When I describe priming studies to audiences, the reaction is often disbelief . . . The idea you should focus on, however, is that disbelief is not an option. The results are not made up, nor are they statistical flukes. You have no choice but to accept that the major conclusions of these studies are true.
We now know that he was wrong. When other researchers attempted to replicate those studies they were for the most part unable to do so. That was part of what came to be known as the replication crisis, largely but not entirely in psychology. Most of the most prominent and striking results in the priming literature turned out to be bogus. There was one notable case of deliberate fraud by a prominent researcher but it seems likely that most of what happened was honest error. Researchers did not adequately understand how easy it is to get apparent confirmation for a false theory that you want to be true.
One way of doing so is illustrated by the Texas sharpshooter story:
A visitor to a Texas town observes a man with a rifle who has been shooting at a barn some distance away. The barn wall is peppered with bullet holes, each in the precise center of a painted circle, clearly an impressive performance. While he watches, the sharpshooter takes another shot, walks up to the barn with a pail of paint and a brush and paints a circle around the bullet hole.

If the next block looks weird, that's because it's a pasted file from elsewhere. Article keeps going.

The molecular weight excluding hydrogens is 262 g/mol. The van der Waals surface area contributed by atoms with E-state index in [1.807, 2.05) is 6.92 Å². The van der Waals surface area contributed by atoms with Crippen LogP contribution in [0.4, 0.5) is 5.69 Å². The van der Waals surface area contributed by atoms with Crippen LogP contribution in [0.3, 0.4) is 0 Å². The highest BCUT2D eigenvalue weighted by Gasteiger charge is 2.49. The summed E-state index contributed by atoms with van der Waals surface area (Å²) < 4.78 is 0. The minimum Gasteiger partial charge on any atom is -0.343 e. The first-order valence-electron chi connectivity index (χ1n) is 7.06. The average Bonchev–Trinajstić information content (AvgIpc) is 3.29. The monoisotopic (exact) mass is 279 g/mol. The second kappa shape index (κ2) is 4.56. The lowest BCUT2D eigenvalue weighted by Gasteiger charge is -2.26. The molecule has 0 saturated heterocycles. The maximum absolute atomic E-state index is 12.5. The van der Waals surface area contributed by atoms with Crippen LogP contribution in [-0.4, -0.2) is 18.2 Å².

You want to know whether a particular supplement slows aging. You test two hundred people for biological markers of aging, put a hundred on the supplement and a hundred on a placebo for two years, then test them again. The average amount of aging in the two groups is about the same, which is disappointing